RF and Microwave Layout encompasses the Design of Analog Based Circuits in the range of Hundreds of Megahertz (MHz) to Many Gigahertz (GHz). In general, RF actually in the 500 MHz – 2 GHz Band Design Above 100 MHz considered RF). Microvia PCB is considered for frequency above 2 GHZ.
At radio frequencies, the wavelength of the RF signal can become comparable to the physical dimensions of the network and transmission lines can be a considerable fraction of the network.Lumped element models in such cases can no longer be applied, and it becomes important to consider the distributed models to account for the magnitude and phase shift of the signal over the length of the transmission lines. If not, reflections occur and can cause significant loss (return loss) in the power transfer between various stages in a design. Impedance matching is critical for maximum power transfer. Additionally, electromagnetic radiation and capacitive coupling among the elements causes unintentional losses that may also significantly alter the performance of the circuit and must be considered while laying out the design.
The maximum power theorem states that maximum power is transferred when the internal
resistance of the source equals the resistance of the load. When extended to alternating current circuits it states that to obtain maximum power transfer the load impedance must be complex conjugate of the source impedance. To maximize power transfer for optimum performance it is important that impedance matching is considered carefully in radio frequency designs.PCB traces at radio frequencies have to be designed carefully, accounting for their distributed character as the physical length of the traces becomes a considerable fraction of the signal wavelength. The impedance of a PCB trace at RF frequencies depends on the thickness of the trace, its height above the ground plane, and the dielectric constant and loss tangent of PCB dielectric material.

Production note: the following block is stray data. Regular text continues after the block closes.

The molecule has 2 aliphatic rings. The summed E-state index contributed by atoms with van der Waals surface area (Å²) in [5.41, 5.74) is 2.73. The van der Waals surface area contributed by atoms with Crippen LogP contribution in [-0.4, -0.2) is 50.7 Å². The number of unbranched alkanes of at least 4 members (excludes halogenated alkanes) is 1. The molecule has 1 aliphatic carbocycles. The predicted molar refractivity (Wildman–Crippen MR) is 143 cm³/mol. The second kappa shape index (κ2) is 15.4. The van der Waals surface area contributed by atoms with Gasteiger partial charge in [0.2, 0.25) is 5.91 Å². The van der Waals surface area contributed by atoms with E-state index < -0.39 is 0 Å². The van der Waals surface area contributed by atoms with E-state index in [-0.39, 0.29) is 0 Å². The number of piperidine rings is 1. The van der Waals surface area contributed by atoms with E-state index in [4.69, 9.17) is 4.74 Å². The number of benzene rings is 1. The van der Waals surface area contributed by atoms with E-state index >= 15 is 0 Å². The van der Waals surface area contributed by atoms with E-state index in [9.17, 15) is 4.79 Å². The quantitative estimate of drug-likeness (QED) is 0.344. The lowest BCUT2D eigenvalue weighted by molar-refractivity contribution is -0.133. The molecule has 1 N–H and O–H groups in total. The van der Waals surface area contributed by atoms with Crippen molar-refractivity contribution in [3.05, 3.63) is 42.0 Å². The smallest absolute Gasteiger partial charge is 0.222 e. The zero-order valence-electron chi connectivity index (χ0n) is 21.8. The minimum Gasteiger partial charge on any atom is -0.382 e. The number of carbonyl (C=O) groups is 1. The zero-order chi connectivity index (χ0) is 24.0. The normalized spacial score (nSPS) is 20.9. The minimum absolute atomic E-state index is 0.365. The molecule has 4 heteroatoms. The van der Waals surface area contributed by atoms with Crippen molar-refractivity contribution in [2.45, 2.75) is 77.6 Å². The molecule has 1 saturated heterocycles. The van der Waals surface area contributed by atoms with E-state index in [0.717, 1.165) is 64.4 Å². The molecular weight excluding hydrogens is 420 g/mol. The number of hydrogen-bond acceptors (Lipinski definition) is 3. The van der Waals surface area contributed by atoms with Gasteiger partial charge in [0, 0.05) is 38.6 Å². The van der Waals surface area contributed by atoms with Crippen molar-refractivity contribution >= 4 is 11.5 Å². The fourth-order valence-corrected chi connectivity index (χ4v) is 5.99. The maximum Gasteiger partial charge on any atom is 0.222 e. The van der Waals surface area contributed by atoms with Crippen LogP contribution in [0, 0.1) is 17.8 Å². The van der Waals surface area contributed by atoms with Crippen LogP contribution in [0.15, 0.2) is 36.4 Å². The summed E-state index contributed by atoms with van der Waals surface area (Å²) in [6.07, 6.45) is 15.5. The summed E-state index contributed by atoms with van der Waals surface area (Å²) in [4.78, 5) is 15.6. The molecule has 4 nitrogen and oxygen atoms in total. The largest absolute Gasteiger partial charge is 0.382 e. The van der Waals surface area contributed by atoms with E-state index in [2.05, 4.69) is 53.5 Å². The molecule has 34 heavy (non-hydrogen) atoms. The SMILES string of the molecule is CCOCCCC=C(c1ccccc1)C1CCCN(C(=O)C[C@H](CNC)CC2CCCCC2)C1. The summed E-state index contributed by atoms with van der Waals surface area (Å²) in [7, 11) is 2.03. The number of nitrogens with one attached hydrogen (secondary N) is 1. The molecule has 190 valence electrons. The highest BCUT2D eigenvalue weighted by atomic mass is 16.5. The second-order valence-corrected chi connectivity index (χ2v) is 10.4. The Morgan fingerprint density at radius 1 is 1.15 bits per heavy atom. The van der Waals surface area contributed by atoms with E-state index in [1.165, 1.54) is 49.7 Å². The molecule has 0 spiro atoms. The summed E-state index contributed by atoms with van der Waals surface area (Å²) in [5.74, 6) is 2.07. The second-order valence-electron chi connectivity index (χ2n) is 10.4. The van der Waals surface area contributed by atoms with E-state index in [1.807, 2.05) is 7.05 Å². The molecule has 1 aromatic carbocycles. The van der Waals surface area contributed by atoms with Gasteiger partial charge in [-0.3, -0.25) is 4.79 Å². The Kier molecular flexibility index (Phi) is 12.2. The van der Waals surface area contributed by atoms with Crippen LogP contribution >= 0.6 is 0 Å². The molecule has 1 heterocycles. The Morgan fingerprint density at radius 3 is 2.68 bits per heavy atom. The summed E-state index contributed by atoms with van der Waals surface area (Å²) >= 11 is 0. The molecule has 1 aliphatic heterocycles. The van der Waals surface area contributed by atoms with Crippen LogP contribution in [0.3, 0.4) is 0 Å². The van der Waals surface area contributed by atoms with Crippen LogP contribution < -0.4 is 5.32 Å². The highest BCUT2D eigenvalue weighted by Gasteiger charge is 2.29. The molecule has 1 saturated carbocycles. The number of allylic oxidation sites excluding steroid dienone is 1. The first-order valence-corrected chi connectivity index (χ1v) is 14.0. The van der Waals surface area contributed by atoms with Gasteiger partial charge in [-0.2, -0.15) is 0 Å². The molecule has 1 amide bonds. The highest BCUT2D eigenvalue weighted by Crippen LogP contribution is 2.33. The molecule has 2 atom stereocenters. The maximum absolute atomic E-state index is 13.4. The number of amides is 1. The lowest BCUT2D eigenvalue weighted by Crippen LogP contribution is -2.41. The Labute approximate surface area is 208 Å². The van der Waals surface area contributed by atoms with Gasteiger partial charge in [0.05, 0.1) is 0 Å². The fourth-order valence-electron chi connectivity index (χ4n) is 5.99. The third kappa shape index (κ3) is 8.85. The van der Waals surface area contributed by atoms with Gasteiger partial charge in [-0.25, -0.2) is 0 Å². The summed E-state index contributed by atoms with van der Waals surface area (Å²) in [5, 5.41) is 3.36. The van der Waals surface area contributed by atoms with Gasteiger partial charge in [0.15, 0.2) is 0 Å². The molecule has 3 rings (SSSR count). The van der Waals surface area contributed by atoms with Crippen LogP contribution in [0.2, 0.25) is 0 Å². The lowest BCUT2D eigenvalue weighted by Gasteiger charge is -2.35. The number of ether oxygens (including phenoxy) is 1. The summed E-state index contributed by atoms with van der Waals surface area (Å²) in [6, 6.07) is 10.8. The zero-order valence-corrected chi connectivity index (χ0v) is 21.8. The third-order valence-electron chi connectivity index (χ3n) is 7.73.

RF PCB designs are usually designed on 2- or 4 layer printed circuit boards. Two-layer PCB boards (Figure 1) are designed to have component and signal routing on the top layer, while the bottom layer is designed to be predominantly ground, providing the shortest path for return currents. The ground plane should be continuous; if it is divided, especially under the RF path, it can increase the return current’s path length and can significantly affect the desired performance. A double sided pcb design provides cost savings compared to a four layer PCB design and can provide comparable performance to a four layer design, but requires careful signal routing and component placement. These designs are generally limited to thicknesses of 0.8-1.0mm, as using a greater thickness micro-strip line causes the corresponding widths for common impedances (e.g., 50 ohms) to be too large for practical designs.

two layer pcb
A 4-layer PCB (Figure 2) design provides easy routing for ground and power planes and relaxes routing considerations compared to a 2-layer PCB. It provides easy decoupling of the power plane placed between the ground plane and bottom layer, which is predominantly ground. In a 4-layer board it is recommended to have the layer structure as defined below.

4 layer pcb
1st Layer: Component and Signal
2nd Layer: Ground Plane
3rd Layer: Power Plane
4th Layer: Ground Plane and Signal Routing
Note that in any four-layer RF PCB design a ground plane must always be below the top
component and signal plane. The increased thickness (~60mils) in 4-layer PCBs also
provides mechanical strength to the PCB as compared to a 2-layer design.